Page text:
The Wine Windows Of Italy

At least 150 of these tiny windows, known as "buchette del vino", still exist in Florence
At least 150 wine windows still survive in Florence Photo credit Sailko / Wikimedia Commons
At least 150 wine windows still survive in Florence Photo credit Sailko / Wikimedia Commons

Circa 1631. Picture an uneasy Florentine, gingerly pacing up to an aperture in the wall beside a grand palazzo gate, placing his straw flask at the sill of a little window. As he counted his coins before depositing them in the metal scoop &ndash coins that were shortly to be disinfected with vinegar by the cantini&egravere &ndash could he have known that humanity would be resorting to similar cautions roughly four centuries hence

A Window Into Another Time

Florence&rsquos famed wine windows, known more romantically as the buchette del vino, are little contraptions, constructed originally in the 16th&nbspcentury for influential winemaking families to evade taxes and sell their wines directly to the public (as sanctioned by the Medici dynasty). They made a hushed reappearance during the pandemic as a result of the social distance restrictions which were in effect at that time.

According to the Florence-based Wine Windows Association, at least 150 still survive in Florence's old centre, and around 140 can be found in Tuscany.&nbspThey date back to the time of the plague, when they were utilised as anti-contagion measures, allowing merchants to sell wine and top up bottles without coming into contact with the consumer. They can be found at the side of every palazzo entrance in the wine-loving city, alcove-like doppelgangers of the grand adjoining gates themselves.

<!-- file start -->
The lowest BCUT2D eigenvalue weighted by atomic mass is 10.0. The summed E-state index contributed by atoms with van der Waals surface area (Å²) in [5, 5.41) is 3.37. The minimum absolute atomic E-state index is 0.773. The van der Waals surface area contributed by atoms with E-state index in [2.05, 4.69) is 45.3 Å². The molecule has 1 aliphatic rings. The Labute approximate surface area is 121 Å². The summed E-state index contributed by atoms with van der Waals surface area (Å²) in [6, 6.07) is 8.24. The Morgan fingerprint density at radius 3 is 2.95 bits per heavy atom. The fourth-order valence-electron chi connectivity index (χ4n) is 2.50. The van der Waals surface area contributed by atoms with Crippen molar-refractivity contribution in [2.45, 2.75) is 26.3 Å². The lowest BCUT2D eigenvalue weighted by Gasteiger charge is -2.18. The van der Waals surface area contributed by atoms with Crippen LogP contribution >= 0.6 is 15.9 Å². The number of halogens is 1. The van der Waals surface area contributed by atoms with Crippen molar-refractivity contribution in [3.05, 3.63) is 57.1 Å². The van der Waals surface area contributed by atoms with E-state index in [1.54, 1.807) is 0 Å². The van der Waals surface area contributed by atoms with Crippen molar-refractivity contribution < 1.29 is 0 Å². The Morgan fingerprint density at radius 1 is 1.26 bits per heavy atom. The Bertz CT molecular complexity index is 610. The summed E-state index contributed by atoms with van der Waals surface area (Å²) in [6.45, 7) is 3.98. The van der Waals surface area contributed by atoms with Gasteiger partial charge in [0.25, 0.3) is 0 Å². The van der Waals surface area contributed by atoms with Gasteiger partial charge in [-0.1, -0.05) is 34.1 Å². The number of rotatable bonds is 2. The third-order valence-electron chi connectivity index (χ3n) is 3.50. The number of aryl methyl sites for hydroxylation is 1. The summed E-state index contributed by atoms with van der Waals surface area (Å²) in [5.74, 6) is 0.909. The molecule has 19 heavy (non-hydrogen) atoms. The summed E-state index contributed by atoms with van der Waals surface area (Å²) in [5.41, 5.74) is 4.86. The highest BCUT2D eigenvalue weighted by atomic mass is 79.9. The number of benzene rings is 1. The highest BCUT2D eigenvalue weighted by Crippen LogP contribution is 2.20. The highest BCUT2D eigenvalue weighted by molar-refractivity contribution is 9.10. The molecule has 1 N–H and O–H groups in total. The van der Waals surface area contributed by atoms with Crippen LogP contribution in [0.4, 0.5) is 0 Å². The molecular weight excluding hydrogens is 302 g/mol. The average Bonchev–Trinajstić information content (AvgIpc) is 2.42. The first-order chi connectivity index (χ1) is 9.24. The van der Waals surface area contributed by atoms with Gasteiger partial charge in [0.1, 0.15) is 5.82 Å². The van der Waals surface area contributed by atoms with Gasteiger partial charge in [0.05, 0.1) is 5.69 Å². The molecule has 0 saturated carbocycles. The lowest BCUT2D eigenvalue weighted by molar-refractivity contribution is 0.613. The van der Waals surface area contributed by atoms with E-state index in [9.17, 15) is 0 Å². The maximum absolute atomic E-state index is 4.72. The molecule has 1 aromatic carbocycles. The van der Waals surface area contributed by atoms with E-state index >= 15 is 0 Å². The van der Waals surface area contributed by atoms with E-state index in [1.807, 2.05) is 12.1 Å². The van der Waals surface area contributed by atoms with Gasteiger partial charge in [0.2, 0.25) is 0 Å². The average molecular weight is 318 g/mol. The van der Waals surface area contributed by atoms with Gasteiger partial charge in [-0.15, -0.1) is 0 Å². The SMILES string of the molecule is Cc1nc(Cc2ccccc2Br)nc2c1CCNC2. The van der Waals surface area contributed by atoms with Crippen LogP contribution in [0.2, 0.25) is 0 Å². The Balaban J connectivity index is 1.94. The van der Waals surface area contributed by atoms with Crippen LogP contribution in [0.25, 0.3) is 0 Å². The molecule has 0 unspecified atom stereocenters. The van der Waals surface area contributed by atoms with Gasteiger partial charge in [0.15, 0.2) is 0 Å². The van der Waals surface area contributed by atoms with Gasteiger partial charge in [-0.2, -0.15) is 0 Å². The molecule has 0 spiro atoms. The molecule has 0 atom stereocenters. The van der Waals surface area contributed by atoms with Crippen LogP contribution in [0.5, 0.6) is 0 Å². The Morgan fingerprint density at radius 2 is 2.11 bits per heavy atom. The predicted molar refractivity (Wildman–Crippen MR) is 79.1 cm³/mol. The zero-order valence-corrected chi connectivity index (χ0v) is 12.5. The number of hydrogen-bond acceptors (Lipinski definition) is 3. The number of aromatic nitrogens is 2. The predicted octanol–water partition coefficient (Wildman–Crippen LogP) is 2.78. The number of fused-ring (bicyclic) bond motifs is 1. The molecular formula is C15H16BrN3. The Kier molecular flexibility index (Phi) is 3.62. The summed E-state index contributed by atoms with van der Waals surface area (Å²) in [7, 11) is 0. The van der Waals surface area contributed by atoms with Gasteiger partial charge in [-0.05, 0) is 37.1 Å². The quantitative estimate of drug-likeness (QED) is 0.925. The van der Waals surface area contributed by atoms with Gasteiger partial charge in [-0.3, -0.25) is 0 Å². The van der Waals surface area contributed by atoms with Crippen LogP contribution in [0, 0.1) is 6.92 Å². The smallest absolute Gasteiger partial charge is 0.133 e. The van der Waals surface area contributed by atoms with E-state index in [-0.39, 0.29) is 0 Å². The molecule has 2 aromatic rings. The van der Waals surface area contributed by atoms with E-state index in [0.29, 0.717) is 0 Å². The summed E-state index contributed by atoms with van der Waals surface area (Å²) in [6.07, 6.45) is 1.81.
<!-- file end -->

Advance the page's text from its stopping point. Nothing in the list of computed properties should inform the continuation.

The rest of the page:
The little portals had doors on the inside to be knocked on, and were connected directly to the cellars or other storage of the purveying house. The last of the knockers, unfortunately, were pilfered in the recent past and quite a few of the windows defaced by vandals. Several of the buchette&nbspwere damaged by the flood of 1966, bombings during Second World War and plain neglect and vandalism.

While a 2005 book by architect Massimo Casprini terms them finestrini, (Italian for &lsquowindows&rsquo), the 17th-century scholar Francesco Rondinelli, in his book on the outbreak of the bubonic plague in the 1630s, referred to them as sportello, meaning opening. As the second wave of the catastrophic Black Death struck this part of Europe, these devices helped people access their wine while practicing what we have, in the current pandemic, termed social distancing.

Take A Tour

Today you can go on a tour exploring these and tasting the wines available. The Wine Windows Association has championed the revival of Florence's wine windows, which has installed plaques under the pint-sized wall openings in addition to promoting the tradition via tours. According to the Florence-based cultural organisation, it's not just wine that's being served via the little windows these days, with the bizarre sight of hands handing clients gelato, coffee, spritz, and even books. The buchette del vino can be found all across Florence, but the most of them are in the Santo Spirito neighbourhood and the city centre.

Find Out More

The Associazione Buchette del Vino, an organisation formed in 2015 for the preservation and documentation of the medieval relics, has a world of information about these windows, including a map that is constantly updated and which you can use to go on a self-guided tour. This association is also responsible for encouraging the installation of plaques at these places in order to facilitate their identification and conservation.

Related Stories

No stories found.
logo
Outlook Traveller
www.outlooktraveller.com